Get to know Juan ‘Pipi’ Cabreja, the unsung hero on the Cubs coaching staff
As a minor leaguer, Juan “Pipi” Cabreja would pray daily with a simple request.
“I would ask God to help me reach the big leagues,” the Cubs staff assistant said.
He realizes now, he should have been a little more specific.
“I never asked him to do it as a player,” Cabreja said with a smile. “But as a coach, I reached it.”
Cabreja has reached the pinnacle of baseball and is a crucial piece on David Ross’ coaching staff, acting as a liaison for many young Latino ballplayers. He’s been a factor for all the young players who reach the major leagues and help them adjust to life in “The Show.”
“’Pipi’ for me is a father inside of baseball,” young, charismatic rookie Christopher Morel said. “He’s never left me alone.”
As a young child, Cabreja was always bouncing off walls. Growing up in Moca, Dominican Republic, he would watch cartoons and he always made sure to catch “Pippi Longstocking.”
The young child had many of the characteristics of the protagonist in the cartoon, especially the bundle of energy they both possessed — so little Juan Cabreja had a nickname: “Pipi”.
Like most children in the baseball-crazed nation, Cabreja dreamed of being a professional baseball player. In 2000, he was a step closer to reaching that goal when he began playing for the Cubs’ affiliate in the Dominican Republic.
“I was a kid that gave his 100%,” Cabreja said.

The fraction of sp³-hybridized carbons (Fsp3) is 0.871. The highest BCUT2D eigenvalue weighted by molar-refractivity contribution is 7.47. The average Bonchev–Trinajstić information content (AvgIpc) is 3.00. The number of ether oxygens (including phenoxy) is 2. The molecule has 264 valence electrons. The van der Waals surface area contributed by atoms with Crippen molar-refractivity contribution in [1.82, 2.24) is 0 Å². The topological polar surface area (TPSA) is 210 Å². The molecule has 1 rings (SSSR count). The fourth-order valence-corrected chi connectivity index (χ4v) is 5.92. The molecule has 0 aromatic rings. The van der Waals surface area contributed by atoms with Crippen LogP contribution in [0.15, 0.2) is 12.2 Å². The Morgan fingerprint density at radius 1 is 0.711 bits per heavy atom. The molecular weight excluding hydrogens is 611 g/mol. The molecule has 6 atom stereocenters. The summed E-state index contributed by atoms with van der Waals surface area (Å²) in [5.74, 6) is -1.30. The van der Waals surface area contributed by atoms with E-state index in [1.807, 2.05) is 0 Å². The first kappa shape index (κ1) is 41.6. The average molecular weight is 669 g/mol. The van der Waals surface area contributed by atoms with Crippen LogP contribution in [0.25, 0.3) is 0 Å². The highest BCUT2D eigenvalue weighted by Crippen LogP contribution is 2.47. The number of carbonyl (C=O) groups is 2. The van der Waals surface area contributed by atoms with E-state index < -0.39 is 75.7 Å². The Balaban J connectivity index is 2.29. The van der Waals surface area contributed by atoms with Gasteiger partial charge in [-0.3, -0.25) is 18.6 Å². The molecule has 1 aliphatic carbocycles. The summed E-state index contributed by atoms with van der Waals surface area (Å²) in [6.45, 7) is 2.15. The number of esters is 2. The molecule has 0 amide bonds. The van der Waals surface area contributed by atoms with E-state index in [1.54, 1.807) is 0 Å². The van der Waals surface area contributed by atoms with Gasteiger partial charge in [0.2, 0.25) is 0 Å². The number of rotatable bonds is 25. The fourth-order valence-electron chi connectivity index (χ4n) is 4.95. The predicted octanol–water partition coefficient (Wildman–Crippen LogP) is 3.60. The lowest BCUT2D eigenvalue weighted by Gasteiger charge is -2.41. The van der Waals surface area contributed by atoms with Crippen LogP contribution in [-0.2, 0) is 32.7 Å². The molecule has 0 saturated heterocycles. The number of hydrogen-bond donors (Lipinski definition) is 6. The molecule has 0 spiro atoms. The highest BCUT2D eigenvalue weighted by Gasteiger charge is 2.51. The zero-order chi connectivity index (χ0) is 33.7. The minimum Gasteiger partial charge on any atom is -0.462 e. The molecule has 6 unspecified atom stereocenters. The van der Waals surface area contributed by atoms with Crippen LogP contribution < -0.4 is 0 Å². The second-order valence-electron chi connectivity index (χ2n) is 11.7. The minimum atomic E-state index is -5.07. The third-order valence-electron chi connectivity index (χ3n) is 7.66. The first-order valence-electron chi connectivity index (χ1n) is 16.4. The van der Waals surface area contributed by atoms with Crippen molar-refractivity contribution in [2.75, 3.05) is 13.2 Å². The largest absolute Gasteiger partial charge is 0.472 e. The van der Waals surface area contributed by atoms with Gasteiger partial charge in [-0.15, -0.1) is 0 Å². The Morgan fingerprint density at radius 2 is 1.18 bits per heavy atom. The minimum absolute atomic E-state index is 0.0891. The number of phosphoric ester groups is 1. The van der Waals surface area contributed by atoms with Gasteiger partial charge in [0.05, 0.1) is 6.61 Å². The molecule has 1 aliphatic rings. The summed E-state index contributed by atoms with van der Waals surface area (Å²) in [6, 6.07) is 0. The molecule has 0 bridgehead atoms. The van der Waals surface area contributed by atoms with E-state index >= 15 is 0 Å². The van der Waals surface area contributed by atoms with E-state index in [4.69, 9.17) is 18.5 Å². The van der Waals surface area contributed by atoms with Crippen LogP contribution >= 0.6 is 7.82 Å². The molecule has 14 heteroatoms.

But Cabreja’s playing days would end in the Dominican. He was released but the organization brought him on to coach in his home country. It was a bittersweet moment.
“It’s like they give you a cookie to your face, but it knocks you out because you don’t expect that,” Cabreja said. “When that happened, I thought, ‘I can’t go on as a ballplayer, but I’ll be a coach, because I think I can do that and maybe if it’s not that way, it’s the other way.’”
After three seasons as a coach, Cabreja was named the manager of the Dominican affiliate, which he took the reins of for two years. In 2009, he was named the Cubs’ Arizona Summer League affiliate manager where he oversaw many players in their first taste of professional baseball in the United States.
Cabreja was a coach for 13 seasons in the minor leagues. In 2017, he was named as a staff assistant for Joe Maddon. He was reunited at the big-league level with one of the players he managed in Arizona: Javier Báez.
Báez was coming off being a starter on a World Series title team, but Cabreja knew there was room for growth.
“When he got to the major leagues, he didn’t have a routine — he just went up to bat,” Cabreja said.
That’s why Cabreja had been brought up to the major league level — to serve as that bridge for Latino players as they adjusted to life in the major leagues. So, Cabreja worked with Maddon and the rest of the Cubs’ staff at the time to formulate a plan for Báez and other Latino players.
Cabreja consulted with Báez and presented a plan for acclimation to him in a manner that was easily digestible to him. That’s something that Cabreja prides himself on — and something that the players appreciate just as much.
“Having someone that speaks the same language as you that is helping you orient yourself or helping you in what you can do or can’t do, it’s an important help,” rookie Esteban Quiroz said. “Sometimes as Latinos, we’re a little shy or we don’t ask when we have some doubts and then we’re in the game doubting ourselves and things can go wrong.”